CHRONIC diseases, which are linked directly and indirectly to behavioral, nutritional and environmental factors, have emerged as the leading cause of morbidity and mortality in the UAE in recent years.
As in the past ten years, non-communicable diseases, notably cardiovascular diseases(CVD), cancers and diabetes, as well as accidents remain the leading causes of mortality and morbidity in the UAE. Except for accidents, mortality from non-communicable diseases increases with age, a Ministry of Health report said.
The highest mortality is in the above sixty years age group and is more significant among males than females. In contrast, accident-related mortality peaks in the most active age groups, 15-44 years, making accidents the leading cause of productive years lost in the Emirates.
Cardiovascular diseases (CVD) include hypertension, coronary heart disease, strokes, peripheral vascular disease, heart failure, rheumatic heart disease, congenital heart disease and cardiomyopathies.
In the absence of a cardiovascular disease registry and/or reliable morbidity statistics it may be difficult to draw firm conclusion on CVD morbidity in the UAE. However, national data on the cause of death strongly indicate that CVD continue to be the main cause of death in the UAE.
Of the 5434 registered deaths in the UAE in 2000, 1381 were due to cardiovascular diseases making it the primary cause of death in the country. As in previous years, the pattern of CVD mortality during the year 2000 is characterized by: Acute myocardial infarction ( heart attack) is the most frequent cause of CVD deaths accounting for 28 per cent of these deaths in 2000. It is followed by cerebrovascular disease (16.2 per cent), hypertensive disease (13.0 per cent) and ischemic heart disease (12.3 per cent). With the exception of acute rheumatic fever, more CVD deaths are reported among males than females across all age groups. Over 90 per cent of CVD deaths occur over the age of 45 years.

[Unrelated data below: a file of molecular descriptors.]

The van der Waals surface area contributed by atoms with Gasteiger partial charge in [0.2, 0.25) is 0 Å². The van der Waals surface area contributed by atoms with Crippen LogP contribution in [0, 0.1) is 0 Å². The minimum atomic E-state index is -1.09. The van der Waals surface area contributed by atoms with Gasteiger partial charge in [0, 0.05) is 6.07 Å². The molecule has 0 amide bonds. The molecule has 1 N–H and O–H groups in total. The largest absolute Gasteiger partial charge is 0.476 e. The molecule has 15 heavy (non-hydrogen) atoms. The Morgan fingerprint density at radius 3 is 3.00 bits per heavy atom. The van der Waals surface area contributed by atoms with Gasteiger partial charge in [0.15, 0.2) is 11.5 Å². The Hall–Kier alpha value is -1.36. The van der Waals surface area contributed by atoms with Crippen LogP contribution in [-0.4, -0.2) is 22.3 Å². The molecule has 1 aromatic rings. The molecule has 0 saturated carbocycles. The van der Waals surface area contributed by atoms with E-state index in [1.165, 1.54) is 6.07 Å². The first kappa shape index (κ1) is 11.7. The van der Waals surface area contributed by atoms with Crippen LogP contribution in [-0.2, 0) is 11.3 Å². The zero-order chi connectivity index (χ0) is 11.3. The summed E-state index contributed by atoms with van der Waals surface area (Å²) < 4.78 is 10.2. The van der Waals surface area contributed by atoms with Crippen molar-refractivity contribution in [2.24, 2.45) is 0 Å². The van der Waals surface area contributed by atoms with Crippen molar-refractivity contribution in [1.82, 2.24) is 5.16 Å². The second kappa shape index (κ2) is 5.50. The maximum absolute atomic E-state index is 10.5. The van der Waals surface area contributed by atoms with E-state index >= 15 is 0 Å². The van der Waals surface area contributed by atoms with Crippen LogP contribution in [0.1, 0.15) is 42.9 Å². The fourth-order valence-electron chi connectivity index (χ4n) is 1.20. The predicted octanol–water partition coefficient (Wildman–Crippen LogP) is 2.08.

The rationale for prevention and control of community CVD in general and CHD in particular is based on the relationship between the average levels of dominant risk factors such as atherosclerosis and hypertension.
Other prevailing contributing factors, which include lack of physical activity and sedentary lifestyles, faulty eating habits and cigarette smoking are also being considered in the prevention strategies. It is also important to take into account that precursors of risk factors and determinants of CVD problems can start early in life and may vary markedly from one population to the other.
Prevention and control strategies should, therefore, also address many other social and environmental conditions such as patterns of food production and marketing, availability of community facilities that encourage physical activity and tobacco production.
Cancer continues to be a significant cause of global morbidity and mortality accounting for 11.7 per cent of total deaths and preceded only by cardiovascular and parasitic and infectious diseases.
The commonest cancers causing death globally are lung cancer claiming 2.1 per cent of all deaths followed by stomach cancer (1.4 per cent) and colorectal cancer (0.9 per cent) (World Health Organization, The World Health Report 2000).
Lung and stomach cancers are the commonest causes of cancer-related mortality among males followed by liver cancer.
Cancer of the breast is the leading cause of death in females closely followed by lung and stomach cancers.
Cancer is the third leading cause of death in the UAE following cardiovascular diseases and accidents. It accounted for 446 deaths in 1999 and 468 in 2000, or 8.7 per cent and 8.6 per cent of total deaths respectively.